2022 album reviews

The Weeknd

Besides charting 24 songs, “Dawn FM” recently hit number one on Billboard’s Top Album’s Sales chart.
(Photo via Wikipedia under Creative Commons License )

As one of the most highly anticipated albums of the new year, the Weeknd’s fifth studio album “Dawn FM” was released to widespread critical acclaim from millions of listeners.  

“When Dawn FM dropped, I was super excited,” said senior Divya Gupta, “it was obvious this album was going to have crazy music.”

Gupta, a huge fan who has listened to the Canadian singer since age 10, was extremely pleased with the album’s concept and sound, a view shared by critics and fans alike. 

“When I listened the first time, I already loved it,” said Gupta. “From beginning to end the album told such a cool story and message with the most unique production and transitions that we [haven’t] seen from artists in a while in my opinion.” 

Contrary to its upbeat synth-pop sound, “Dawn FM” is not a cheerful composition. The Weeknd described the album’s concept as a “state of purgatory.” Dark lyrical themes are a common occurrence within the album, which has caused confusion for some listeners regarding the meaning of the songs. 

“At first, while I loved it, I didn’t really see the incredible lyricism that we usually get from his albums, but when I listened the second time and listened properly, I understood,” explained Gupta. “Even just the album cover, something a lot of people have been hating, shows him as an old man, a very different persona than ever before, which I have to believe was a necessary part of delivering this album because for the first time this album is about ‘stepping towards the light,’ growth nihilism, and a lot of introspection.”

Despite varying beliefs about the lyrical meaning, “Dawn FM” has charted 24 songs on the Billboard Global 200, a first for a solo male artist. There is no debate that the melancholic singer has produced a formidable work enjoyed by listeners around the world. 


Earl Sweatshirt: 

Speaking on “Sick!,” Earl Sweatshirt described the album as a “humble offering of 10 songs recorded in the wake of the worldwide coronavirus pandemic and its subsequent lockdowns.”
(Photo via Wikipedia under Creative Commons License )

Rapper Earl Sweatshirt’s newest album “Sick!” may not have been as chart-topping as other big artist’s releases, but was just as much worth the hype as any 2022 rap album. 

“I thought it was really good,” said sophomore Bella Castro. “The quality was consistent [throughout the album].”

Although the album only consists of 10 songs and runs at a brief 24 minutes long, “Sick!” was received positively by critics and the public. Metacritic gave it an 86 out of 100 based on 15 critics reviews and aggregator AnyDecentMusic? assigned an 8 out of 10.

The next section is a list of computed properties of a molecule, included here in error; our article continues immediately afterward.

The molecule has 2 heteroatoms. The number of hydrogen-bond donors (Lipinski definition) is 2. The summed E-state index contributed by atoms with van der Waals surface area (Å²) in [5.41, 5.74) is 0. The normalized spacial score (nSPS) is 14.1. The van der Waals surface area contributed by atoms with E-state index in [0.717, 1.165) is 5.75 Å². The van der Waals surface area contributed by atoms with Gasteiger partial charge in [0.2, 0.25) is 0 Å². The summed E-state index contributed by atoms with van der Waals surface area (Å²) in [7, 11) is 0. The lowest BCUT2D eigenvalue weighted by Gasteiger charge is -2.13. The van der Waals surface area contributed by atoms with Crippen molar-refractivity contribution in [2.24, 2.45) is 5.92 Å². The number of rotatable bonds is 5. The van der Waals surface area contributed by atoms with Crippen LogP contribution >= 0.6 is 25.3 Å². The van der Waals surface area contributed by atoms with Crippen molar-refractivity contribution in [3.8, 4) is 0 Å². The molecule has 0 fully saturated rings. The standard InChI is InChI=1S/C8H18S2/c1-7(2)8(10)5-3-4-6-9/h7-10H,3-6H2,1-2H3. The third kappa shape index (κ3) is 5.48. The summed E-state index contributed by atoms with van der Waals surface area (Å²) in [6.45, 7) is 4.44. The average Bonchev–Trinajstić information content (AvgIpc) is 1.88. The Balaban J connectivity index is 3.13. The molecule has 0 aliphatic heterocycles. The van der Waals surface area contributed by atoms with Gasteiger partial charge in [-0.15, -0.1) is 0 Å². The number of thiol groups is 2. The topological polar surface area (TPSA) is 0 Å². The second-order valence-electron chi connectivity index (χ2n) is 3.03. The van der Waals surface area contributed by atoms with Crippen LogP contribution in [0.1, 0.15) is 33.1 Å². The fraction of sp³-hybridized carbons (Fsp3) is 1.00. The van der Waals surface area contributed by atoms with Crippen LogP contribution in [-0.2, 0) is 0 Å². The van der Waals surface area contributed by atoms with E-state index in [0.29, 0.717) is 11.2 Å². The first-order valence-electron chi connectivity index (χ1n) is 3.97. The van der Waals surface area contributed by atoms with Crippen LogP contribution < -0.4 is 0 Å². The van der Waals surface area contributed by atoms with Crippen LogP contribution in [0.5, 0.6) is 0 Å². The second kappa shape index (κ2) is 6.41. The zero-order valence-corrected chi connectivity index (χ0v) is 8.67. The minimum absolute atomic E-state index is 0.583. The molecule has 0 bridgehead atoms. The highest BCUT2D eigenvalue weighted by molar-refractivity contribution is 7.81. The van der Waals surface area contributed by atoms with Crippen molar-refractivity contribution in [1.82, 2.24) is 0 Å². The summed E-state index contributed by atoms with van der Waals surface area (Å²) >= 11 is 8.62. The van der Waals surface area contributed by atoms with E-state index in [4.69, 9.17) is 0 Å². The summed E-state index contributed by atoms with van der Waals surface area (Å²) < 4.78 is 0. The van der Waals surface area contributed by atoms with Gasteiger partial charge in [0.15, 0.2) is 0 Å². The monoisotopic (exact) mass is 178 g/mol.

“Sick! is the first Earl Sweatshirt album that doesn’t sound more freaked-out and withdrawn than [“Some Rap Songs”] that came before,” explained Stereogum reviewer Tom Breihan. “It’s a dense, rich, contemplative piece of work [and it’s] a strange and insular rap record, but it’s a rap record nonetheless, and it’s a great one.”

The Chicago-born artist was previously a part of Odd Future, a rap collective based in Los Angeles with fellow rapper Tyler, the Creator. The group has been inactive since 2015, but members continue to make music individually. 

As for standout songs, “Fire in the Hole” was a favorite of Castro’s. 

“I liked the piano in the last minute or so in ‘Fire in the Hole’. I also liked how his beats are intricate without having to change too much throughout the song,” said Castro.

“Sick!” is an excellent piece for anyone looking to listen to a unique composition by an original artist, or have a listening experience that travels beyond typical Billboard leading albums. 



Track number three “Stay Soft” was senior Ray Teclesenbet’s favorite, a metaphorical piece about a relationship. (Photo via Wikipedia under Creative Commons License)

Mitski’s “Laurel Hell” did not disappoint the loyal fan base generated by the singer’s melancholic, introspective lyrics as an artist that has recently skyrocketed into indie sad-girl stardom. 

The Japanese-American singer has been making music for years, and her fourth studio album “Puberty 2” was even named “album of the year” by the formidable music critic site Pitchfork. “Laurel Hell” was one of Mitski’s most anticipated albums due to the large following built by TikTok after several of her songs went viral. 

“I [liked] the album, I know that she didn’t want to originally release it but she put her all into the production and I think it’s pretty good,” said senior Ray Teclesenbet, a Mitski fan of three years. 

With synth-pop, indie pop, electropop, and 1980’s influences, “Laurel Hell” is a prominent example of modern-day indie music. The album explores themes of feelings, fame, and Mitski’s hiatus from writing, with an emphasis on a period of time where she questioned the value of making music. 

“I really [liked] how the album is sequenced,” expressed Teclesenbet, “[also] the beat/tempo of the songs and how melancholy but light it sounds.”

“Laurel Hell” was described as “a deep dive you can dance to” by the Guardian, and given an impressive five out of five stars. Rollingstone Magazine went as far to say that “Mitski turns ambiguity into a power source,” signifying exceptionally positive reception from the music critic world. 

Whether you enjoy the production of a song or are more of a lyrics person, “Laurel Hell” ticks all of the boxes on what an album should be.